Other than a few special cases, most airlines are prioritizing those with pre-existing tickets for scheduled flights. In some cases, empty seats on these are being filled by customers with urgent travel needs. Hong Kong carrier Cathay Pacific says it is giving priority to unaccompanied minors and students heading back to the UK to sit exams. Singapore Airlines is fast tracking those with "special needs," the elderly and those with infants or young children. Rochelle Turner, head of vacation research for consumer watchdog Which?, says any prioritizing is at the discretion of individual flight operators. "The elderly, the sick, frequent flyers—it's entirely up to the airline who goes first."
Do I need to do anything if I have a ticket on a scheduled flight?
All airlines are advising customers to double check whether flights are going ahead before heading to airports. British Airways is even urging customers with tickets on scheduled departures to consider delaying their travel plans to free up space on planes to allow delayed passengers to travel. In most cases, passengers who hold tickets for a flight due to take off as scheduled should be fine. Says Turner, it is still advisable to call the airline to confirm or check-in online.
Adrien Glover is the online deputy editor at Travel + Leisure.
It’s no secret ash from Iceland’s Eyjafjallajokull volcano (say that 10 times fast) has choked the skies over Europe since erputing on Apr. 14, grounding hundreds of thousands of flights; stranding passengers on both sides of the Atlantic; ruining (and extending) vacations; and serving as a healthy reminder of the indomitable power of Mother Nature. Here’s where things stand today:
- Iceland’s volcano spewed more ash into the sky Tuesday, continuing restrictions over UK air space and concerns that the cloud could choke jet engines.
- There is still no confirmed safe limit of ash through which an airplane can fly.
- Flights are restricted to those flying above 20,000 feet—above the ash belt.
- Half of the scheduled air traffic in Europe, or 14,000 flights, are said to be operational today.
While traveling, I'm either too slow to take my camera out of my bag to capture that perfect moment, or too nervous to flash such a pricey piece of equipment in public.
Enter the Cloak Bag, the world's first shoot-through camera bag. The bag's unique bottom zipper design allows photographers to snap away without removing their SLR cameras from the bag, which saves time and also affords photographers a bit more discretion when taking photos in unfamiliar locals where thieves may target tourists. For $49, it's a steal to have that peace of mind.
USA Today | Flight attendants press for hand-to-hand combat training as anti-terror measure The Association of Flight Attendants is pushing Congress to fund combat training as part of a four-point plan that the union says would improve security inside aircraft cabins. The Los Angeles Times reports the union "hopes that lawmakers will include money to put some of their ideas into action under an upcoming funding bill for the Federal Aviation Administration."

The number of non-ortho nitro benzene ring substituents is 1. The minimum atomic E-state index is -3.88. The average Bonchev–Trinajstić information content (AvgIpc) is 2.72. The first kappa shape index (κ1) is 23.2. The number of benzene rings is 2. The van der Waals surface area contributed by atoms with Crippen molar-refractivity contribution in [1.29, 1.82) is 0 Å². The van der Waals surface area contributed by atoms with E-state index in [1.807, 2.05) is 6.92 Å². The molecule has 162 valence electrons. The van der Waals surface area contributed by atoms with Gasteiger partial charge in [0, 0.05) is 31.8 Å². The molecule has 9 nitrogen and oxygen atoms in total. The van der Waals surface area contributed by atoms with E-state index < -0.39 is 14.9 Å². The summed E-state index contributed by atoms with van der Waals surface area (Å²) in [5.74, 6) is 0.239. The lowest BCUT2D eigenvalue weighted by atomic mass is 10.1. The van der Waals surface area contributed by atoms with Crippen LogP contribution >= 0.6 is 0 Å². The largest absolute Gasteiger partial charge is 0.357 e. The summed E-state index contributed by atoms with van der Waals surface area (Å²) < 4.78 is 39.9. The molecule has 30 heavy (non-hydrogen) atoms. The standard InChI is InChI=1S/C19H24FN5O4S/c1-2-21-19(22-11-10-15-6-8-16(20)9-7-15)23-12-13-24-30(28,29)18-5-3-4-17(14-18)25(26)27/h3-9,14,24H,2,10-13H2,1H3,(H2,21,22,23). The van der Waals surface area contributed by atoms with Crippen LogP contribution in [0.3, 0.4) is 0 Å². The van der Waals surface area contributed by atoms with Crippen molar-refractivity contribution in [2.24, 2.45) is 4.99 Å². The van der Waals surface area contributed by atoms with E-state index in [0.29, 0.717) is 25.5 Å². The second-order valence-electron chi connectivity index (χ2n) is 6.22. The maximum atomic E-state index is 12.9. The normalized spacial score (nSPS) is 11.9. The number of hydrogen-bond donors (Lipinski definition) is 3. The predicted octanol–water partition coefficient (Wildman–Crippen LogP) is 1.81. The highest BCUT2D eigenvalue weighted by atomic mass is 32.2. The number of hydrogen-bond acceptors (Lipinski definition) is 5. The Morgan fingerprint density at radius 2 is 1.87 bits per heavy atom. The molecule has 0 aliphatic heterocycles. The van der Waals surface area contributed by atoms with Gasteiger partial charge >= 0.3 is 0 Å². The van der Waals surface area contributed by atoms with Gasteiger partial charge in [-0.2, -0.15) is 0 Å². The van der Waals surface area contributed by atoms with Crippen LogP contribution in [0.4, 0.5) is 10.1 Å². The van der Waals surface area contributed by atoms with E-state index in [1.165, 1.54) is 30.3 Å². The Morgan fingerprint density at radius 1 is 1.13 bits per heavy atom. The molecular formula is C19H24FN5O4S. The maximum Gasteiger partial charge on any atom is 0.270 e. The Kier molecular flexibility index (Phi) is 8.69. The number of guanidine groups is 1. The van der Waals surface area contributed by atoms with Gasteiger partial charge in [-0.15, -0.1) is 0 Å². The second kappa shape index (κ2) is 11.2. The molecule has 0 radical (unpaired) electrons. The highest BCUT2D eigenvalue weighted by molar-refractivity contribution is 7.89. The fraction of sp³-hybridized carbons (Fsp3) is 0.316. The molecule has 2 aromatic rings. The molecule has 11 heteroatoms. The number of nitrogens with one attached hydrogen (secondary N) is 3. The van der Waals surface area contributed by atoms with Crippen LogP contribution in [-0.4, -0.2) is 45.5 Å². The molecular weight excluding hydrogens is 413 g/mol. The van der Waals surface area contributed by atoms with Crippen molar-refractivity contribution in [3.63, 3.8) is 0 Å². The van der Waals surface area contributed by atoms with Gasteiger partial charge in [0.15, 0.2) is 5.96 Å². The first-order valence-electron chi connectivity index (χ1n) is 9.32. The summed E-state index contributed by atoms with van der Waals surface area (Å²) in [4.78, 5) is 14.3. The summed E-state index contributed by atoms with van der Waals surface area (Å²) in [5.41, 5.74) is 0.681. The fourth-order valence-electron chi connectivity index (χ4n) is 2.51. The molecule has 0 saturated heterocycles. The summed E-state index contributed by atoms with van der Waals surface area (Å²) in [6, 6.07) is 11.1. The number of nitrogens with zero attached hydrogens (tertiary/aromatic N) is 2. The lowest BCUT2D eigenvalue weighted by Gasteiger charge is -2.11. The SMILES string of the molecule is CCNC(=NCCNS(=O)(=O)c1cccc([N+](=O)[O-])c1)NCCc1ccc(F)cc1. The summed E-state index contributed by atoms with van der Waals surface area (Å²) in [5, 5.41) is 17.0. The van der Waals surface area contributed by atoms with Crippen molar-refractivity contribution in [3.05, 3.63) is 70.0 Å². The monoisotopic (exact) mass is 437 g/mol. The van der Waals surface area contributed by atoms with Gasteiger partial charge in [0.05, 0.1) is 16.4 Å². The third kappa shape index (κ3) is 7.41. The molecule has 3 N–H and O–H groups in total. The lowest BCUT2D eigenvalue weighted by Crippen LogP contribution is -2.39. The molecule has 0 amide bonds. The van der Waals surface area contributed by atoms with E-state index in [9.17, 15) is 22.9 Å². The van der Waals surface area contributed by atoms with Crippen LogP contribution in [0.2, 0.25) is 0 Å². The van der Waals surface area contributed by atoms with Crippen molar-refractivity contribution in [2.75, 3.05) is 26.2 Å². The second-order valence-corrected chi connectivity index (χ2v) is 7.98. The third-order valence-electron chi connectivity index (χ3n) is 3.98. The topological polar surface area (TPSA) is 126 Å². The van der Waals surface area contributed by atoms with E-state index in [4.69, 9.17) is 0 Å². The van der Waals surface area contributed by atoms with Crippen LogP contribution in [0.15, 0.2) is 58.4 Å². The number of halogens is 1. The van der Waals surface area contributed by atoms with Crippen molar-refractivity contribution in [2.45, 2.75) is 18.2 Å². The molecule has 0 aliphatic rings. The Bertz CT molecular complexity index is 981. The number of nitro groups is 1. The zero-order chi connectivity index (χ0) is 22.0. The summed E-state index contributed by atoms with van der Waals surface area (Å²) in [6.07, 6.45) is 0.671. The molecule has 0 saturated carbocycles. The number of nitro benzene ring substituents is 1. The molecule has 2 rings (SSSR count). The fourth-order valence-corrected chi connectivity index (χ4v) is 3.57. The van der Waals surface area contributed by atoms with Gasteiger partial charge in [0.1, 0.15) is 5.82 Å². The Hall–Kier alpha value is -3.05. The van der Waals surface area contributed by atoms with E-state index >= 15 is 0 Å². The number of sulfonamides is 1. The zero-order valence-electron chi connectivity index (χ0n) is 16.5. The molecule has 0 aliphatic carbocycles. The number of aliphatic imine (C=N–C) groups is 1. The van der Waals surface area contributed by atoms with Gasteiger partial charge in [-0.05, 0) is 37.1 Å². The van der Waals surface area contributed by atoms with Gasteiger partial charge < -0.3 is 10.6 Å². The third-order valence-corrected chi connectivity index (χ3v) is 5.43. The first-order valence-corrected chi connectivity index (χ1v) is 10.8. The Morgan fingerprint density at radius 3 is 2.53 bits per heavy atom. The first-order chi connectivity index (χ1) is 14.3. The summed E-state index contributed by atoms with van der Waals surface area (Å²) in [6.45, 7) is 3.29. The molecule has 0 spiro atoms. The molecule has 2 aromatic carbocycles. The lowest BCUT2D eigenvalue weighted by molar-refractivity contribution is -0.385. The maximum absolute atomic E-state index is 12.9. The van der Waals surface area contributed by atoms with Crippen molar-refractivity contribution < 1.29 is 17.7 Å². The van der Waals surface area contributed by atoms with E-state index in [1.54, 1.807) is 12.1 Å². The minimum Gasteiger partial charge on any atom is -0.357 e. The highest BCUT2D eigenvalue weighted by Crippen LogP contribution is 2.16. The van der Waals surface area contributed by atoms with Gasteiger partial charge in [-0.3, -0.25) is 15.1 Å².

According to the Times, the attendants' four-point plan includes: "Mandatory hand-to-hand combat training for all crew members"; portable communication devices that would allow attendants to speak with pilots during emergencies; a standard maximum size for carry-on luggage "so that flight attendants can look for suspicious passengers instead of struggling with oversized bags"; and the ability to shut down in-flight Wi-Fi "during high-threat periods to prevent terrorists from communicating with collaborators on the ground."
Photo courtesy of iStock
Bloomberg News | Air passengers should be made aware of the health risks of airport body screenings and governments must explain any decision to expose the public to higher levels of cancer-causing radiation, an inter-agency report said.
Pregnant women and children should not be subject to scanning, even though the radiation dose from body scanners is “extremely small,” said the Inter-Agency Committee on Radiation Safety report, which is restricted to the agencies concerned and not meant for public circulation. The group includes the European Commission, International Atomic Energy Agency, Nuclear Energy Agency and the World Health Organization.
This month marks the one-year anniversary of the US Airways’ miracle landing in New York on the Hudson River. Veteran pilot Captain Sully is a full-fledged national hero, and the incident in which all 155 passengers survived is a now fuzzy memory. But, the cause of the crash—Canada geese in the plane’s engine—has not gone away.
A new government report claims that the tally of bird-plane collisions (or "bird strikes") could reach as high as 10,000 for the first time ever. Some incidents caused serious damage, even death. And annual damages in the U.S. alone have been estimated at over $400 million.